Crack-Free Cast Iron Welding with 77 Electrode
Cast iron is a durable alloy comprised of iron and carbon. Whether you’re working with gray cast iron, malleable cast iron, or nodular cast iron, Muggy Weld electrodes can make the repair–simply, quickly, and without pre-heating or special cooling procedures.
Dave, a MuggyWeld customer, owned this cast iron vice with a broken base. After inspecting the part, Mike determined that 77 electrode was perfect for the job and headed over to shoot the video.
As you can see, Dave beveled the crack on both sides prior to welding, to allow the cast iron welding rods to penetrate the parent metal and create a strong bond.
Be sure to weld only 1 inch at a time and let the weld cool for about a minute before adding more electrode. Welding too quickly or too much can overheat the cast iron and destroy the part. Low and slow is the best method when applying Muggy Weld cast iron electrodes. It is best to maintain a close arc when using 77.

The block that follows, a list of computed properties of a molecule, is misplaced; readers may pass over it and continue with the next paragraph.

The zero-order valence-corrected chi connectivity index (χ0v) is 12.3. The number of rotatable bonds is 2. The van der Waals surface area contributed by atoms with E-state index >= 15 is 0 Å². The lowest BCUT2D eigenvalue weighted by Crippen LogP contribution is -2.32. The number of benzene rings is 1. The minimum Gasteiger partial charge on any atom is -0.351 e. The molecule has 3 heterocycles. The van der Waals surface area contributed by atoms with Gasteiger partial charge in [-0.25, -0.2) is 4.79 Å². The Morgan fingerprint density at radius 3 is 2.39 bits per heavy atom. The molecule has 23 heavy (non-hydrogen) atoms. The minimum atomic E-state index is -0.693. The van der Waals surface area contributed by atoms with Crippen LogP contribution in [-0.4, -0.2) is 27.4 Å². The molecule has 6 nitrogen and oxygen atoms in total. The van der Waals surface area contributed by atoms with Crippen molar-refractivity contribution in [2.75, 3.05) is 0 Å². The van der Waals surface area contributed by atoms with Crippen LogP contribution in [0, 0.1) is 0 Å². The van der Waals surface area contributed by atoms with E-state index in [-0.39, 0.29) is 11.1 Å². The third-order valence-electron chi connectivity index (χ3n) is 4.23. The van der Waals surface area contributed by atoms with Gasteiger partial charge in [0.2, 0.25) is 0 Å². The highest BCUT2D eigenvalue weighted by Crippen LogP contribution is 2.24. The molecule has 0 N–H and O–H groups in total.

After filling the crack with the 77 rod, he tapped the slag to remove it and followed with a wire brush. He finished the repair by grinding the weld into shape.
While the repair shown is a cracked piece of low-quality cast iron, 77 is an effective welding solution for all types of cast iron, and a variety of parts: diesel engines, pump housings, exhaust manifolds, ductile iron pipe, sewer lines, cylinder heads, motor blocks, transmission cases, valve seals, bus pressure plates, carburetors, and retractable wheels.
77 is softer than nickel rods, has superior elongation, and can also be used as a TIG rod.
Heat-affected (burnt) cast iron may require a root pass with 72 electrode, as some heat affected cast iron is difficult to anchor into. Examples are cast iron exhaust manifolds and cast iron woodstoves.